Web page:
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Thursday, 11 October 2018

France 2018 - “Année Blanche” ?

Currently, French income tax is generally collected in the year after the income has been earned after the filing of a tax return.

An important change will take place in France on 1 January 2019 as the current system of income tax collection for French taxpayers will be replaced by a pay as you earn tax system (“Prélèvement à la source”) for certain types of income. It concerns amongst others salaries, directors’ fees and income from self-employed individuals. Not all income will be subject to the new pay as you earn tax system , such as for instance capital gains on immovable property and movable property, dividends and interest, stock options, etc.

To avoid that taxpayers have to pay tax twice in 2019 (i.e. on the income of 2018 and 2019), a special tax credit called “Crédit d’impôt modernization du recouvrement” will apply for income year 2018. Taxpayers will have to file their tax return in May-June 2019 relating to their income of 2018, but the French tax which would normally be due will be annulled by said tax credit.

The question arises whether this means that 2018 will be a “tax-free” year and that taxpayers or their employer should take this into account for the timing of envisaged transactions. It appears that it is not that simple.

First, evidentially, the tax credit only applies to income which is included in the scope of the withholding tax. For some transactions, such as the sale of immovable or movable property, which is not subject to the new withholding system, there is thus no tax benefit of the “année blanch” in case the sale is done in 2018.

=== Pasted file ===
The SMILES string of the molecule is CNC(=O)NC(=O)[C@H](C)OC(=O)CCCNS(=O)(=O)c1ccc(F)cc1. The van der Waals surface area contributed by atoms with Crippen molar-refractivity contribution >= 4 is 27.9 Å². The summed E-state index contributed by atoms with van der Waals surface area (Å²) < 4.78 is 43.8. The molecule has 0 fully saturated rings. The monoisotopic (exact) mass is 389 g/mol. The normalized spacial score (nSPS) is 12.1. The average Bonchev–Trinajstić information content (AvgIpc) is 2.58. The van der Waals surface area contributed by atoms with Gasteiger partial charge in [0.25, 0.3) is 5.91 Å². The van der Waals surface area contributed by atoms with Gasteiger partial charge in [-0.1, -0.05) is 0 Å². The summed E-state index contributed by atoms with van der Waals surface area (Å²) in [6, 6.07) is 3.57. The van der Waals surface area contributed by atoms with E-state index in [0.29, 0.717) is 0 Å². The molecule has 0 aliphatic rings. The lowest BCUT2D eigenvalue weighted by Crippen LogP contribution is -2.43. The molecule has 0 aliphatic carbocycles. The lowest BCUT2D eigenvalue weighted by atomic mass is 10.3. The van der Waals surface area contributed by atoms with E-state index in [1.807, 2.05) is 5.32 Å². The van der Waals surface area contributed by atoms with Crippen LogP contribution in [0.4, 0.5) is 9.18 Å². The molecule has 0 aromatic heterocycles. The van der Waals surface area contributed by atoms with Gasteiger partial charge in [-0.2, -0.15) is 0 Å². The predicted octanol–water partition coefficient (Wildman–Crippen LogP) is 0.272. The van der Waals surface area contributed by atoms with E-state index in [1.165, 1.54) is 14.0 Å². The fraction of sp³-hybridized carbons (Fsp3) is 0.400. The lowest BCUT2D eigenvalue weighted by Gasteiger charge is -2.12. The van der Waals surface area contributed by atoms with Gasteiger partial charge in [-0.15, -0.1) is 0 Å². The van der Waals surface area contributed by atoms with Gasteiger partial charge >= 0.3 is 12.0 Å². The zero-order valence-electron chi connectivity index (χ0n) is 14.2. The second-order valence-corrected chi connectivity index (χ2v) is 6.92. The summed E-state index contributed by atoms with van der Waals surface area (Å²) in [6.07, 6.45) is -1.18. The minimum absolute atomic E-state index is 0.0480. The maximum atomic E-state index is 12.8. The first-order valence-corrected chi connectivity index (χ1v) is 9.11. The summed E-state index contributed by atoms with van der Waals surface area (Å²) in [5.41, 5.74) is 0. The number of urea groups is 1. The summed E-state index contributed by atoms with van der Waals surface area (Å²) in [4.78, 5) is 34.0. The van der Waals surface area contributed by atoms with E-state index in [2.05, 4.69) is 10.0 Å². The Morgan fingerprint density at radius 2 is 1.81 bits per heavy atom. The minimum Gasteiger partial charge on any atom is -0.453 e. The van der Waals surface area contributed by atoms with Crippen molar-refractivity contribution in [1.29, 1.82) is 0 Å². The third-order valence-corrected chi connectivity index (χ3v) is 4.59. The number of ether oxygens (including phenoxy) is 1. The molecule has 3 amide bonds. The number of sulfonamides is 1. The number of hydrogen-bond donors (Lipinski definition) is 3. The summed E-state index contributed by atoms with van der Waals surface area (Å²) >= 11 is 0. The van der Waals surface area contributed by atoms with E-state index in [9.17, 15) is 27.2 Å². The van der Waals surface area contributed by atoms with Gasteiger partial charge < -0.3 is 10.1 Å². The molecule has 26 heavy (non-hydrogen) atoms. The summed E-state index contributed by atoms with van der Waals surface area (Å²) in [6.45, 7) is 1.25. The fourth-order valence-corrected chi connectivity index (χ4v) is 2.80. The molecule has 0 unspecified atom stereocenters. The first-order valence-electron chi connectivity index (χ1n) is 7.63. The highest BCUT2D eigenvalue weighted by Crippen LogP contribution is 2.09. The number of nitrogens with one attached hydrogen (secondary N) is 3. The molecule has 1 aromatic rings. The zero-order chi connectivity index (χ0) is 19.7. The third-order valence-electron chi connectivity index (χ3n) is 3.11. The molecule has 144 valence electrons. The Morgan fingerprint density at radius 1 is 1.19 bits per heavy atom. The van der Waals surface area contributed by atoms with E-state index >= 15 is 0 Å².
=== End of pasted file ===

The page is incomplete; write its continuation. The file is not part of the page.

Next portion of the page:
Second, the tax credit only applies to non-exceptional income subject to tax in France. The tax authorities published a list of examples of income considered exceptional, including amongst others severance payments, directors’ termination fees, pension capitals, etc1. Of course, a lot of discussion shall arise on this subject.

The French tax authorities are further suspicious that taxpayers would abuse the tax credit. Therefore, it is foreseen that directors and self-employed individuals their 2018 professional income subject to the tax credit is limited to their maximum income earned in the period 2015 – 2017, except if they can demonstrate that their 2019 income is even higher.

What for Belgian tax residents with French source income? For French tax non-residents, it depends on whether or not their income is already subject to a French withholding tax. If so, they fall out of the scope of the new pay as you earn tax system and therefore cannot benefit from the tax credit.

Therefore, a Belgian employee working in France and taxable in France, whose salary is subject to the withholding tax (“retenue à la source”), falls out of the scope of the new pay as you earn tax system and therefore cannot benefit from the tax credit.

Conclusion is that the “Année blanche” may create in certain circumstances opportunities, but does not mean that 2018 is a tax free year for everyone.

Further, as concerns employers with staff working in France, they should of course check how the new pay as you earn tax system affects their payroll obligations and whether there are not any pitfalls, for instance for employers with tax equalized employees working in or outside France.

Katrien Bollen – Senior Associate (

 [1] For a complete list: see

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